Jesus Had Blue Eyes (or, “Plus One”) by Erika

Evangelicals and Moderates

The evangelical Calvinists who recognised the good old ways of the Reformers found themselves trapped between an increasingly rigid adherence to the Westminster Theology regularly identified as “gospel” by the “orthodox”, and a puritanised form of rationalistic Calvinism encased in a hard federal frame of thought which had become entrenched in the thinking of the Kirk and was endorsed by the General Assembly.

– Thomas F. Torrance, Scottish Theology, (Edinburgh: T & T Clark, 1996), 224.

Sound familiar? Well he’s referring to the situation on the Church of Scotland 300 years ago. This battle being fought is nothing new, let’s stop pretending.

God the Woman?

The parable of the prodigal son (Luke 15:11-32) will be familiar to the majority of us, as will the use of it’s imagery to portray God as a loving, providing, merciful Father.

The three verses preceding the story read:

“Or what woman, having ten silver coins, if she loses one coin, does not light a lamp and sweep the house and seek diligently until she finds it? And when she has found it, she calls together her friends and neighbors, saying, ‘Rejoice with me, for I have found the coin that I had lost.’ Just so, I tell you, there is joy before the angels of God over one sinner who repents.”
(Luke 15:8-10 ESV)

I must have heard this story countless times and again heard the emphasis on a God who seeks the beloved. But never, not once, have I heard any discussion around the fact that here a woman is portraying God. A woman.

Another example might be that of Jesus description of the Kingdom of Heaven. One of his best known analogies is that of a mustard seed which a man plants and it becomes a huge tree (Matthew 13:31-32). The passage continues:

He told them another parable. “The kingdom of heaven is like leaven that a woman took and hid in three measures of flour, till it was all leavened.”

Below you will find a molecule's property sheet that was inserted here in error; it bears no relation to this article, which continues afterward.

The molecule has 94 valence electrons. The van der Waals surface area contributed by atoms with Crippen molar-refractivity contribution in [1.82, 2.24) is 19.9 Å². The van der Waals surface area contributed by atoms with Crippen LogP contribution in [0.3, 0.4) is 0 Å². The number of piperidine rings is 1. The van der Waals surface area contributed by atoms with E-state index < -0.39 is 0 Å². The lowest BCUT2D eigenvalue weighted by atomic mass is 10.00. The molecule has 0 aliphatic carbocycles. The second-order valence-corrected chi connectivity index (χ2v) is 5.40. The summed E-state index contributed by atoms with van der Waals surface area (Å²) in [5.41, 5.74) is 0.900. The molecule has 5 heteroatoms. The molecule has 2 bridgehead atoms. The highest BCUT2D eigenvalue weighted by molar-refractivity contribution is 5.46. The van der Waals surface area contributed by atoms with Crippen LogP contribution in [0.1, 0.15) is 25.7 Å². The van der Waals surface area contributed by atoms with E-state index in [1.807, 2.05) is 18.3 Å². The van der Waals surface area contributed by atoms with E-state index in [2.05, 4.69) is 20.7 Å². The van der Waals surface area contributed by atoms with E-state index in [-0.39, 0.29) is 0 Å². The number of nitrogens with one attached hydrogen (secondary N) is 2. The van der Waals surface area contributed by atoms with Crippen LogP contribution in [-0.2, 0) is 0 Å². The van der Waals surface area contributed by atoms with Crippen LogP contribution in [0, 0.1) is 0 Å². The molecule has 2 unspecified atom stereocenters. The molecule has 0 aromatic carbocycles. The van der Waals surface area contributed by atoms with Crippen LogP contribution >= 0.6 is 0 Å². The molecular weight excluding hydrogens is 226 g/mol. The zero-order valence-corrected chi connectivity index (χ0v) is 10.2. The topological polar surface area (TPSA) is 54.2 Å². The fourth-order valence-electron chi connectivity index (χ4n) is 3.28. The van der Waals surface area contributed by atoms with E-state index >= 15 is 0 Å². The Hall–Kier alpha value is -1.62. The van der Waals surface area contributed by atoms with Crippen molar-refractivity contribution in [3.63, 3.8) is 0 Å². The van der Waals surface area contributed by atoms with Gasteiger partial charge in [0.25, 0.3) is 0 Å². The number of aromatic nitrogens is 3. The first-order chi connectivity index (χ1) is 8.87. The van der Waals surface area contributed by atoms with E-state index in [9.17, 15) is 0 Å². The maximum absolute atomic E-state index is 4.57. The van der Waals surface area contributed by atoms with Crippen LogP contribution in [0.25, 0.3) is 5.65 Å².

(Matthew 13:33 ESV)

A woman kneads yeast into three loaves of bread until it all rises. A woman.

Somewhere in Christian history we latched on to one idea of the nature of God and neglected the other. Were we right to do so? How different would our faith story look if the prodigal son had returned home to his mother? Is it possible to hold the images in tension? 

Change

My theology has changed a lot in the two and a half years since I came to university. Some of it has changed a lot in the last six months. You may once have been able to fit me into a nice little labeled box but nowadays the “conservatives” could call me liberal and the “liberals” would call me conservative.

It hasn’t been an easy journey and it isn’t over yet but I am glad to have taken it. If there’s one thing this degree does, it’s to make me question what I’ve been told and figure out what I really believe. But the majority of my theology changing has taken place outside of the classroom, as I follow Jesus and experience God, meeting with Him in unexpected places and unexpected ways. I love that the Holy Spirit is inspiring me to seek Truth and I feel like I understand God better than ever before, whilst also comprehending just how much more there is that I will never fully know.

There’s been some discussion among my friends recently about a lack of objective fact being proclaimed in our church. Less “this is what you should believe” and more “this is what I think it says, go see for yourself”. But it’s precisely that “this is what you should believe” of my past that trips me up whenever I face a new understanding of the complexities of God. Every time I edge towards a change of opinion, I feel guilty. I fear being labelled as “unbiblical”. I expect accusations of “unGodliness”. And then I begin to believe those labels and accusations. This propositional model has lead to more crises of faith than it has prevented and I’ve waded through a lot of doctrine to find a simple faith in a living God.

When you have built a relationship with someone, have known them for a time, when you love them and care for them, when you understand their very character: a revelation about their actions or a change in one aspect of their being does not shatter the foundation that you have already. A change in your friends belief system doesn’t change how much you care about them. A change in you wife’s mental health doesn’t change how devoted you are to her. A revelation about your child’s sexual orientation doesn’t change how much you love them.

The Church should be a place for theological exploration. We should be willing to admit that we don’t have all the answers and that the majority of the ones we do have are probably wrong. And then we should search for them some more. Discovering the vast mysteries of God can be a  joy and not something which is feared.

I secretly love being un-label-able and certain that God is holding me in His, I’m able to hold my theology in a more open hand.

Christocentric

Cracking good sermon at CCE this morning.